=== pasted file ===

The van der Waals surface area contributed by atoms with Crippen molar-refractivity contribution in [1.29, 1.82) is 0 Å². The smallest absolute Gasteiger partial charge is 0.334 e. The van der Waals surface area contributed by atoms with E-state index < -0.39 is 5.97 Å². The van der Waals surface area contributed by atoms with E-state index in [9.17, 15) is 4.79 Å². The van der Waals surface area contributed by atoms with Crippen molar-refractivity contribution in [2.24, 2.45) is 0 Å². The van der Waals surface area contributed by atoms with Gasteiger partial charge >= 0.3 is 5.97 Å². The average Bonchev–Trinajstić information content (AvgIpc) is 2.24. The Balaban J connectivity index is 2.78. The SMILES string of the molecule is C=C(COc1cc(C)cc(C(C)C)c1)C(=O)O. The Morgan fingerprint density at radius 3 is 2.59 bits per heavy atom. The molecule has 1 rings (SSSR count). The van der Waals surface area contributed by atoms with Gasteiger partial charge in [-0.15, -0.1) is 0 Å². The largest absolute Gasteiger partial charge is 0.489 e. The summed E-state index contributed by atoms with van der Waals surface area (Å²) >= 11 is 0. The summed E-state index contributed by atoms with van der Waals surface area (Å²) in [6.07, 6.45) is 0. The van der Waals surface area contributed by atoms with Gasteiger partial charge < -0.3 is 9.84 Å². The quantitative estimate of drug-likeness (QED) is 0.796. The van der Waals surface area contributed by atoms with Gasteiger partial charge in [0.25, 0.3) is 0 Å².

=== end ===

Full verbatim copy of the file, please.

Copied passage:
The van der Waals surface area contributed by atoms with Crippen molar-refractivity contribution in [1.29, 1.82) is 0 Å². The smallest absolute Gasteiger partial charge is 0.334 e. The van der Waals surface area contributed by atoms with E-state index < -0.39 is 5.97 Å². The van der Waals surface area contributed by atoms with E-state index in [9.17, 15) is 4.79 Å². The van der Waals surface area contributed by atoms with Crippen molar-refractivity contribution in [2.24, 2.45) is 0 Å². The van der Waals surface area contributed by atoms with Gasteiger partial charge >= 0.3 is 5.97 Å². The average Bonchev–Trinajstić information content (AvgIpc) is 2.24. The Balaban J connectivity index is 2.78. The SMILES string of the molecule is C=C(COc1cc(C)cc(C(C)C)c1)C(=O)O. The Morgan fingerprint density at radius 3 is 2.59 bits per heavy atom. The molecule has 1 rings (SSSR count). The van der Waals surface area contributed by atoms with Gasteiger partial charge in [-0.15, -0.1) is 0 Å². The largest absolute Gasteiger partial charge is 0.489 e. The summed E-state index contributed by atoms with van der Waals surface area (Å²) >= 11 is 0. The summed E-state index contributed by atoms with van der Waals surface area (Å²) in [6.07, 6.45) is 0. The van der Waals surface area contributed by atoms with Gasteiger partial charge < -0.3 is 9.84 Å². The quantitative estimate of drug-likeness (QED) is 0.796. The van der Waals surface area contributed by atoms with Gasteiger partial charge in [0.25, 0.3) is 0 Å².